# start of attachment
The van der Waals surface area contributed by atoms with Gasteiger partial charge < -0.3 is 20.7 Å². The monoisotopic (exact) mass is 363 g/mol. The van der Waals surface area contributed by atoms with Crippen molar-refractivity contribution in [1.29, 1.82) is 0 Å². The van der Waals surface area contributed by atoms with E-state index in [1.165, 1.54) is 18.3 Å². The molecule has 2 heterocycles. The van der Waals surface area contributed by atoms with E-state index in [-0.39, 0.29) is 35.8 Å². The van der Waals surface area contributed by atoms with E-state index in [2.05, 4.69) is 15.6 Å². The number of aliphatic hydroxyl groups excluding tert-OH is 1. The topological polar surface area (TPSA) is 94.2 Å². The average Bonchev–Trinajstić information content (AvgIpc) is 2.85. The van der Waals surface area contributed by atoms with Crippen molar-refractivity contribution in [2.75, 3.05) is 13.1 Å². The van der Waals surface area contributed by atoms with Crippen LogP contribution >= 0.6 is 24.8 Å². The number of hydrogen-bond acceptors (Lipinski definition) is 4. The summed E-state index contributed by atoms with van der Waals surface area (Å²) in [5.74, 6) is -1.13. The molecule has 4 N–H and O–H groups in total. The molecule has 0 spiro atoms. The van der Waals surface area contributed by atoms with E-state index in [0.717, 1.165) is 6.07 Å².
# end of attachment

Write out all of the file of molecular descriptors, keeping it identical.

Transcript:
The van der Waals surface area contributed by atoms with Gasteiger partial charge < -0.3 is 20.7 Å². The monoisotopic (exact) mass is 363 g/mol. The van der Waals surface area contributed by atoms with Crippen molar-refractivity contribution in [1.29, 1.82) is 0 Å². The van der Waals surface area contributed by atoms with E-state index in [1.165, 1.54) is 18.3 Å². The molecule has 2 heterocycles. The van der Waals surface area contributed by atoms with E-state index in [-0.39, 0.29) is 35.8 Å². The van der Waals surface area contributed by atoms with E-state index in [2.05, 4.69) is 15.6 Å². The number of aliphatic hydroxyl groups excluding tert-OH is 1. The topological polar surface area (TPSA) is 94.2 Å². The average Bonchev–Trinajstić information content (AvgIpc) is 2.85. The van der Waals surface area contributed by atoms with Crippen molar-refractivity contribution in [2.75, 3.05) is 13.1 Å². The van der Waals surface area contributed by atoms with Crippen LogP contribution >= 0.6 is 24.8 Å². The number of hydrogen-bond acceptors (Lipinski definition) is 4. The summed E-state index contributed by atoms with van der Waals surface area (Å²) in [5.74, 6) is -1.13. The molecule has 4 N–H and O–H groups in total. The molecule has 0 spiro atoms. The van der Waals surface area contributed by atoms with E-state index in [0.717, 1.165) is 6.07 Å².